The new trailer for David O. Russell's American Hustle makes us want to see the movie. It features great actors doing interesting things—seriously, we'd watch Jennifer Lawrence say nasty things and smoke a cigarette for ages. But we still have one major question: what on Earth is this movie about?
While not being explicitly mysterious, the American Hustle trailer strings together excerpts of monologues from Christian Bale, Bradley Cooper, Amy Adams, Jennifer Lawrence, and Jeremy Renner, all decked out in '70s gear and bewigged to high heaven, that tell you little about what happens. You get the sense that they are, well, hustlers in some way or another, but that much is in the title. The trailer sells the performances without actually explaining what the story those performances are in service of. Now watch the trailer and see if you can guess what this is all about.
Are they? A) Hairdressers, B) Porn stars, C) Con men. If you guessed C you would be mostly right. The film is based on the Abscam sting of the 1970s, in which the FBI teamed with a con man to help take down corrupt politicians. Did you get that from the trailer? No.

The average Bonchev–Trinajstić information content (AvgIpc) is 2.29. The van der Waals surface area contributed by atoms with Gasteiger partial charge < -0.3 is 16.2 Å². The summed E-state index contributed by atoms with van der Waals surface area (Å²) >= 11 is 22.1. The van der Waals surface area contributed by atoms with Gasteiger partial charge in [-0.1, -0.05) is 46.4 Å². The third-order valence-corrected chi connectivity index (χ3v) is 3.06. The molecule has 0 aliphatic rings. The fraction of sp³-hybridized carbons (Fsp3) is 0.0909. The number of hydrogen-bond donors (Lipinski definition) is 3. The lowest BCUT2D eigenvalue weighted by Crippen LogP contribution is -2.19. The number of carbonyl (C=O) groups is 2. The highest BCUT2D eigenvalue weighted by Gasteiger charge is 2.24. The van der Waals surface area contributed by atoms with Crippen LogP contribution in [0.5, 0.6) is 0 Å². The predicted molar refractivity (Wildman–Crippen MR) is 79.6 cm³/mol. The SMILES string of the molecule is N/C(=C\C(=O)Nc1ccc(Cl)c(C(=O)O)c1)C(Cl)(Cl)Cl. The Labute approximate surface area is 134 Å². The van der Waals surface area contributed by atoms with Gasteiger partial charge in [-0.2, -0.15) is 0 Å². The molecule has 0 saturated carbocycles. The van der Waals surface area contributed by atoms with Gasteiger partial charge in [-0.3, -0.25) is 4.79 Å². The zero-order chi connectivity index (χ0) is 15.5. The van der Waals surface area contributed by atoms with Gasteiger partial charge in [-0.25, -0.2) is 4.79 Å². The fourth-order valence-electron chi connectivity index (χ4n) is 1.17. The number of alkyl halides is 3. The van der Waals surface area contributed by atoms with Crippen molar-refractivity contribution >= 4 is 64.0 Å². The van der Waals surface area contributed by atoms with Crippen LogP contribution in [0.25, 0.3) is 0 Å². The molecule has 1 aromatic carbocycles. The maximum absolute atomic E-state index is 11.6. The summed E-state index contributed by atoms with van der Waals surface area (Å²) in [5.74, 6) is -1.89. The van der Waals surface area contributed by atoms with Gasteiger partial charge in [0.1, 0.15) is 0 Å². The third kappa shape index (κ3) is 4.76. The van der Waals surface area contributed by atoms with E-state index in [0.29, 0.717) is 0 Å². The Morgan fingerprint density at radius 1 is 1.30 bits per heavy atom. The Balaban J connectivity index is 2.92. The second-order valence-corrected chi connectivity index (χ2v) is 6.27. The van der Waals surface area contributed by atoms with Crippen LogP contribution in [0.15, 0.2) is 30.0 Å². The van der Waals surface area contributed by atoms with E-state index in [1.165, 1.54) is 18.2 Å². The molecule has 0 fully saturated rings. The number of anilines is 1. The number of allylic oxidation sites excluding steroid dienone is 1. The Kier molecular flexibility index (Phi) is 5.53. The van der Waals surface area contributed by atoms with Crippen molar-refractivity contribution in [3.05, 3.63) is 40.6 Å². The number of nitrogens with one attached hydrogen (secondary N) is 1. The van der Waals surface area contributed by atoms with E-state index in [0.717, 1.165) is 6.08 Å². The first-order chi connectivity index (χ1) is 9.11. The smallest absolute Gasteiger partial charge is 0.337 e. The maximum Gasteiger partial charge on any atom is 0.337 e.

Now, we understand why the trailer is so vague. Abscam likely doesn't mean as much to people as it once did, and with that many movie stars in a movie, with that many hairstyles, you don't need to give audiences much more to get them into a theater. But this trailer, while completely watchable, is frustratingly vague. There's no indication that Cooper plays a federal agent or that Renner is a political operator. It's all artifice. Fantastic artifice, but artifice none the less.
Trailers, unless intentionally obscure, should be clear enough that audiences can leave with a good sense of what sets movie into action. American Hustle isn't the only guilty party here: take a look at the most recent The Secret Life of Walter Mitty trailer.
American Hustle is still the great unknown going into Oscar season, since pretty much no one has seen it yet. The pedigree is certainly there, we just hope the actual movie isn't as muddled as its trailers.
This article is from the archive of our partner The Wire.